It has been a long time, over three years in fact, since I last posted on the Pangea Blog site.
A fire on Memorial Day 2012 virtually destroyed our home and set in motion quite a journey as General Contractor on the rebuild. Many lessons from that experience that I will share in the right context.
Shortly before the fire, in December, 2011, I was at Dulles airport about to board a flight to Las Vegas for PowerGen 2011. I got a call from Donna with a request. Her business had started to take off and she needed help. Of course I had to do that. A growing family business requires all able bodies to engage and I soon found myself deeply absorbed in strategic planning, marketing, website development, business process design and eventually investment research and economic analysis, All things I love doing and doing them for the one I love. How good does it get! This is stuff I was trained to do in business school 40 years ago and I had never had the opportunity to apply until now. Amazing how relevant that training has remained. Some of that will come out in future blog posts as well.
By the middle of summer, 2012 the growth of Wood Smith Advisors, the details of an insurance claim, finding a builder and finding temporary housing absorbed all available band width. Building Pangea had taken a back seat. (Actually it was a box in the trunk.) It has remained that way until last summer when the house construction had largely been finished. I started thinking about what next. Oh yes, one other event. Following my presentation at PowerGen I was approached about contributing a chapter to a book the American Bar Association was planning on the Shale Energy Revolution as a guide for lawyers. I had to agree. My evening-weekend diversion became researching and writing the first chapter on the geology, engineering, and resource base of North American shale energy. The Shale Energy Revolution: A Lawyer’s Guide was published by the ABA this March.
So, back to: “What next?” One option was to double down on my work with Wood Smith Advisors. During the fall it became imperative that I obtain a license as Registered Investment Advisor Representative. So I began study in October and scheduled to take the exam the day after Christmas. Not an exercise I would want to repeat, but the outcome is good. My duties though have really settled in as the business process work has gained traction and more time became available even with increased responsibility. I could pursue that full time and really have fun with it.
But, after a lot of thought and many conversations with friends and colleagues, I realized that my “Why?” is oil and gas exploration and production. Simon Sinek in his landmark book “Start with Why?” makes a crucial point: it is not What you do that is important, it is Why. Indeed one should have a why that will make you cry. Well, a little over the top, but you get the point.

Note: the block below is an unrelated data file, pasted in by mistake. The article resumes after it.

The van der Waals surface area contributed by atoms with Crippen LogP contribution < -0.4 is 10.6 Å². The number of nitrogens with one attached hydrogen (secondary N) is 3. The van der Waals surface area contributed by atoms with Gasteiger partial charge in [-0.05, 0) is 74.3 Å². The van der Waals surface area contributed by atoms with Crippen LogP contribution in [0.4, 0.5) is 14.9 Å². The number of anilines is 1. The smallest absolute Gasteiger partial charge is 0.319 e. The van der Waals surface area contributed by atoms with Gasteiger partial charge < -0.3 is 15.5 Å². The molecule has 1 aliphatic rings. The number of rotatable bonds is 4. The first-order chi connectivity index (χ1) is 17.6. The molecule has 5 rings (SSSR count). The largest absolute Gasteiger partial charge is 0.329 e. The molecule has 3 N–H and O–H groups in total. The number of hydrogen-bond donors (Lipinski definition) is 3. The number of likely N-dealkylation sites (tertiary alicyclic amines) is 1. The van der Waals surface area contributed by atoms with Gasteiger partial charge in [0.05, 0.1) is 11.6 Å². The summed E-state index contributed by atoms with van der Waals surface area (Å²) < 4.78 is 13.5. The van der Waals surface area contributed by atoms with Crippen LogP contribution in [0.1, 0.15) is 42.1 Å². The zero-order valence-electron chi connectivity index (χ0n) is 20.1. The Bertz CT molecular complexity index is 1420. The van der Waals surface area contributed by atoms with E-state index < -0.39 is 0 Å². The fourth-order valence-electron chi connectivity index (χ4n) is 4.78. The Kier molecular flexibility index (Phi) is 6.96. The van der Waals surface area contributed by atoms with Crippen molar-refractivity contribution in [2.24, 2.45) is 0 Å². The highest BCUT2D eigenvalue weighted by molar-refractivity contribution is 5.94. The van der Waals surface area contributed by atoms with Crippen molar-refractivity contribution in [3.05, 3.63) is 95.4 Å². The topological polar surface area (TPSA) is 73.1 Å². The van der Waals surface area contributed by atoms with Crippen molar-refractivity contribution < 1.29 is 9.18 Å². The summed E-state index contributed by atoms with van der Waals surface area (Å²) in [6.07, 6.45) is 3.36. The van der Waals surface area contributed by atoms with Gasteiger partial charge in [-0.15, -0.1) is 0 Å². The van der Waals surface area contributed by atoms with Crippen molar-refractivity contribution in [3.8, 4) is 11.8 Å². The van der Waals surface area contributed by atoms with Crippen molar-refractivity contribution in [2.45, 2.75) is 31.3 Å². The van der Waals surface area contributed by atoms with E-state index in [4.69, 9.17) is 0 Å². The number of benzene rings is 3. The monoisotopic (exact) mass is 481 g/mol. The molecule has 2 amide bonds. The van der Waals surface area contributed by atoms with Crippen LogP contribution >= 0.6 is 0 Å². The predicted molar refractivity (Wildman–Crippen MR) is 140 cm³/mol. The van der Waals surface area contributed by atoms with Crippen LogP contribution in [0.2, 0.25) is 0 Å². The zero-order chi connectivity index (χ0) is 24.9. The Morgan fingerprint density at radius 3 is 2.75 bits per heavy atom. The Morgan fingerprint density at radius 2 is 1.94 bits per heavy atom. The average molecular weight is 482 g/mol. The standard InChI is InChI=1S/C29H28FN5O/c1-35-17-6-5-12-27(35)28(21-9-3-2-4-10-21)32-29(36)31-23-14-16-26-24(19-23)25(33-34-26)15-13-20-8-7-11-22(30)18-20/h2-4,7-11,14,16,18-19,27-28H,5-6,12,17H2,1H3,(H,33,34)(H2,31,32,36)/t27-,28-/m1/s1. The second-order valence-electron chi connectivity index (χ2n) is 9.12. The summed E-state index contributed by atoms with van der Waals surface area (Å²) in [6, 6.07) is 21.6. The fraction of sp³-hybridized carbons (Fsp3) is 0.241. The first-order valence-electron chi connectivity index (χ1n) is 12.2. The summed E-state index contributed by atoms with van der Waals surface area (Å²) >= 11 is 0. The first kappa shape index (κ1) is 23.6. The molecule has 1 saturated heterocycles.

My first job out of business school was as an economic analyst with Amoco International and from that first day I have loved the world of exploration and production. There was never a day that I didn’t learn something. Mr. John E. Swearingen, at the time, Chairman and Chief Executive of Standard Oil (Indiana) parent company of Amoco, once commented that nobody would or could know all there was and true comprehensive expertise is an illusion. We can be experts in a niche area, but we always depend on our colleagues to put the full picture together. Many disciplines, skill sets, personalities, strengths and capabilities need to blend to achieve a successful outcome in the world of E&P. But in the end, it is a business and business is the glue that binds, the fluid that lubricates and the air that breathes life into a successful E&P venture. That is what I began to learn all those years ago and that is where I have my greatest contribution to make.
Now Pangea is reborn as a resource for those pursuing the Business of Oil & Gas. Leaders, managers, investors, lenders, suppliers, stakeholders at every level are who I serve. How I serve can be understood in fairly simple terms. Every business is supported by three pillars.
When all three are working in concert good outcomes are inevitable. Whether gaining access to prospective geology, reducing costs, gaining the loyalty of stakeholders or delivering shareholder value, the principle of aligned strategy, process and people inevitably leads to a sustainable business.
I have been blessed to have acquired a pretty good box of tools over the years. I have also had some great teachers, made enough mistakes and achieved some success to learn how best to use them. Now it is back to work striving to help a few clients achieve sustained success.